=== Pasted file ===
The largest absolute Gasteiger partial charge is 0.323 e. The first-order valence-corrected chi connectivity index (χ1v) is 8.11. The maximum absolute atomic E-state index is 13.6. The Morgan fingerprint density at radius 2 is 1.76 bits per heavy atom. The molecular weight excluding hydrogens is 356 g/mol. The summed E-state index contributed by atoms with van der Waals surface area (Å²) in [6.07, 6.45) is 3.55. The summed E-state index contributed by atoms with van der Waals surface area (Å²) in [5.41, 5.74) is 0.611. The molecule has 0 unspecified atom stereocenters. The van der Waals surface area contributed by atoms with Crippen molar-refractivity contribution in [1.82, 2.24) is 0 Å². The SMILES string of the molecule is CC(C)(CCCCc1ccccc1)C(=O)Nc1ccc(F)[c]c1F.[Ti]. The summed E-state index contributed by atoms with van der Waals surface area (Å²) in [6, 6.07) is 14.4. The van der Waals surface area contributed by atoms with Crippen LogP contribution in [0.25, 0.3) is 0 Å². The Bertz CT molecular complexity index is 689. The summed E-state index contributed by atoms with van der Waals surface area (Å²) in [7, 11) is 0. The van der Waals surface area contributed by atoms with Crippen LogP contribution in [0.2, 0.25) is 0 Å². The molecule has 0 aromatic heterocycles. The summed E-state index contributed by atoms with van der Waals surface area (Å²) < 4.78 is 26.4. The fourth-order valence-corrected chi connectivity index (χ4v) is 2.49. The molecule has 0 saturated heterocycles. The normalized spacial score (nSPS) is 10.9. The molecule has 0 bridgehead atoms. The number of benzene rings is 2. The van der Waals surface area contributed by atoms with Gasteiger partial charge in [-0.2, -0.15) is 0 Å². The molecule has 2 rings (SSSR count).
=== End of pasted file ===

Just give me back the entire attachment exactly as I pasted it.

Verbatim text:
The largest absolute Gasteiger partial charge is 0.323 e. The first-order valence-corrected chi connectivity index (χ1v) is 8.11. The maximum absolute atomic E-state index is 13.6. The Morgan fingerprint density at radius 2 is 1.76 bits per heavy atom. The molecular weight excluding hydrogens is 356 g/mol. The summed E-state index contributed by atoms with van der Waals surface area (Å²) in [6.07, 6.45) is 3.55. The summed E-state index contributed by atoms with van der Waals surface area (Å²) in [5.41, 5.74) is 0.611. The molecule has 0 unspecified atom stereocenters. The van der Waals surface area contributed by atoms with Crippen molar-refractivity contribution in [1.82, 2.24) is 0 Å². The SMILES string of the molecule is CC(C)(CCCCc1ccccc1)C(=O)Nc1ccc(F)[c]c1F.[Ti]. The summed E-state index contributed by atoms with van der Waals surface area (Å²) in [6, 6.07) is 14.4. The van der Waals surface area contributed by atoms with Crippen LogP contribution in [0.25, 0.3) is 0 Å². The Bertz CT molecular complexity index is 689. The summed E-state index contributed by atoms with van der Waals surface area (Å²) in [7, 11) is 0. The van der Waals surface area contributed by atoms with Crippen LogP contribution in [0.2, 0.25) is 0 Å². The molecule has 0 aromatic heterocycles. The summed E-state index contributed by atoms with van der Waals surface area (Å²) < 4.78 is 26.4. The fourth-order valence-corrected chi connectivity index (χ4v) is 2.49. The molecule has 0 saturated heterocycles. The normalized spacial score (nSPS) is 10.9. The molecule has 0 bridgehead atoms. The number of benzene rings is 2. The van der Waals surface area contributed by atoms with Gasteiger partial charge in [-0.2, -0.15) is 0 Å². The molecule has 2 rings (SSSR count).